Project: Wuehrer’s house
Architect: Jerome Engelking
Location: Amagansett, New York, USA
Area: 2,500 sf
Photo by: Nic Lehoux
Wuehrer House by Jerome Engelking
Designed by Jerome Engelking, Wuehrer House is a stunning, one-story, contemporary residence in Amagansett, New York. The 2,500-square-foot space is laid out one level with all interior areas having direct access to the natural scenery around their outdoor space through many glass surfaces that also shower the interior with natural light.
Located in Amagansett, New York, in a vast and remote location, the Wuehrer’s house is surrounded by nature reserves. This house is accessed by a private gravel path and is located on a vacant lot in the Bukit Stony Forest. This site is gently sloping, covered almost exclusively with white oaks, some eastern red cedars, and occasional pitch pines. To celebrate this quiet location, home design silences architectural metaphors, avoids blatant symbolism, and imagines contemplative structures that are simple, wise, rational, and generous open to the surrounding landscape.
The house is made of unique and repetitive modules. This module itself is dematerialized, reduced to its outer frame. This subtractive strategy highlights the quality of touches from carefully curated material pallets: unadorned wood, glass and concrete. The design of the house balances the use of modular fabrication and the craft of traditional construction methods. With simple geometry and minimal use of materials, natural light becomes the main element that defines space, celebrates the ever-changing seasons and incredible forest views.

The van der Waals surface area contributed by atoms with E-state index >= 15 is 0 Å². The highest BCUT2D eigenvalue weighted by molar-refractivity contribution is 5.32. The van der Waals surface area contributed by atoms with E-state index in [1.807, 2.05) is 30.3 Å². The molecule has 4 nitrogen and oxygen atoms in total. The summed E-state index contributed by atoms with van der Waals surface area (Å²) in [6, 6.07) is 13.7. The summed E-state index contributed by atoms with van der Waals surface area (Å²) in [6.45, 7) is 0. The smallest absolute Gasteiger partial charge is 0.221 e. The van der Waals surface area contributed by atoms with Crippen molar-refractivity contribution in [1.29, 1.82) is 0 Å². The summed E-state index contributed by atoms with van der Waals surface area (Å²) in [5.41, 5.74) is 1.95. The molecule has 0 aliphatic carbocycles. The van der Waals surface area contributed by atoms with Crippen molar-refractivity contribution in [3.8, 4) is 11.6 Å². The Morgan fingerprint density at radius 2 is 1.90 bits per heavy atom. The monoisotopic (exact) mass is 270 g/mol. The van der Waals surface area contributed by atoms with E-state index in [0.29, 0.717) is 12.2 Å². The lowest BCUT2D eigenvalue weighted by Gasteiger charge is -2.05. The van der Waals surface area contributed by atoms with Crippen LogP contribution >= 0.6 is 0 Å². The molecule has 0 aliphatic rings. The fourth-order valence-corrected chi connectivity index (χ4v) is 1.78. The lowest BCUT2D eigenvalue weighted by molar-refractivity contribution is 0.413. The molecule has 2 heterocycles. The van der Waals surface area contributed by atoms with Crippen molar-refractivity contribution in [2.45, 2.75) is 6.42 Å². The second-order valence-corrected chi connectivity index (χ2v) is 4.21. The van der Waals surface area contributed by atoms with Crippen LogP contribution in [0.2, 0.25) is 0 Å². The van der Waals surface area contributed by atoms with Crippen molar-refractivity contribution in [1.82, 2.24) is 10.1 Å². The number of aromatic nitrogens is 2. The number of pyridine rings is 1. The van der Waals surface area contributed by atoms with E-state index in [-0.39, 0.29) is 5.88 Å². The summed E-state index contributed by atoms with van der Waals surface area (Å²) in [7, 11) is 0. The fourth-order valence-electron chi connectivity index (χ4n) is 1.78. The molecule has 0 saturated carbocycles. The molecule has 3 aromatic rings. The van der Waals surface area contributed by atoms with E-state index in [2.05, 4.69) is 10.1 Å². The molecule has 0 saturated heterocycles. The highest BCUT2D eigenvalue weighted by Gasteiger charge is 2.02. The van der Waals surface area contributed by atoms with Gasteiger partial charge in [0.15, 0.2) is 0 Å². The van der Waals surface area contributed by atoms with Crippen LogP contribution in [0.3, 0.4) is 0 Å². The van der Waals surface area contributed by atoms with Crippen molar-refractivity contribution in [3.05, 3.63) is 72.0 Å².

The structure is made of high quality Southern Yellow Pine, high strength, laminated and ground into beams and columns with very precise profiles. Canadian IC2 manufacturer is one of the few companies that is able to combine the facade of a facade with a column of houses into one sleek glulam element. The choice of wood also resolves interior problems, letting the structural material speak for itself. Textured wood surface eliminates the need for drywall, paint, ceiling elements. Materiality provides a warm match for minimal designs.
Passive environmental strategies are used to create low-energy houses, including heated floor systems and automatic exterior wood blinds in the western facade. Natural air vents in each room and cross ventilation between opposite facades make minimum air conditioning requirements. The Wuehrer Home utilizes and expands the tradition of modernism in the Hamptons with a contemporary design vocabulary that frames and celebrates its surroundings.